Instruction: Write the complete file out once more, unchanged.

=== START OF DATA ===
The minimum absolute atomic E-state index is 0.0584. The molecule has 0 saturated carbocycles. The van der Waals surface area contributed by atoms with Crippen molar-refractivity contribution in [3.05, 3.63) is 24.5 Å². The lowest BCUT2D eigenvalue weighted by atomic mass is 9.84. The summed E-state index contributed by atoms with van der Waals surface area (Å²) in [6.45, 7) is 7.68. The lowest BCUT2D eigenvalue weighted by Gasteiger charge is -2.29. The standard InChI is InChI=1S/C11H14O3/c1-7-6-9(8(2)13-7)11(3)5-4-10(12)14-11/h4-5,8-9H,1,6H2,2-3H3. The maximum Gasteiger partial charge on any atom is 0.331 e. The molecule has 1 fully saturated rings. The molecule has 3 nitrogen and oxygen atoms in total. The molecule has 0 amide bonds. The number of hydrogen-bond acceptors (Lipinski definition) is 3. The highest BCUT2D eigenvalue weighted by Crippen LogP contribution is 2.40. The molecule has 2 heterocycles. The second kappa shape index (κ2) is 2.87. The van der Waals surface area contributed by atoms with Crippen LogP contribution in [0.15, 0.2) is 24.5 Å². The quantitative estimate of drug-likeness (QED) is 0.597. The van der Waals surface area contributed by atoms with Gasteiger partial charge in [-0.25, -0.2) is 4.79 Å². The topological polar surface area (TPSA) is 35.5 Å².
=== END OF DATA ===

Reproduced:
The minimum absolute atomic E-state index is 0.0584. The molecule has 0 saturated carbocycles. The van der Waals surface area contributed by atoms with Crippen molar-refractivity contribution in [3.05, 3.63) is 24.5 Å². The lowest BCUT2D eigenvalue weighted by atomic mass is 9.84. The summed E-state index contributed by atoms with van der Waals surface area (Å²) in [6.45, 7) is 7.68. The lowest BCUT2D eigenvalue weighted by Gasteiger charge is -2.29. The standard InChI is InChI=1S/C11H14O3/c1-7-6-9(8(2)13-7)11(3)5-4-10(12)14-11/h4-5,8-9H,1,6H2,2-3H3. The maximum Gasteiger partial charge on any atom is 0.331 e. The molecule has 1 fully saturated rings. The molecule has 3 nitrogen and oxygen atoms in total. The molecule has 0 amide bonds. The number of hydrogen-bond acceptors (Lipinski definition) is 3. The highest BCUT2D eigenvalue weighted by Crippen LogP contribution is 2.40. The molecule has 2 heterocycles. The second kappa shape index (κ2) is 2.87. The van der Waals surface area contributed by atoms with Crippen LogP contribution in [0.15, 0.2) is 24.5 Å². The quantitative estimate of drug-likeness (QED) is 0.597. The van der Waals surface area contributed by atoms with Gasteiger partial charge in [-0.25, -0.2) is 4.79 Å². The topological polar surface area (TPSA) is 35.5 Å².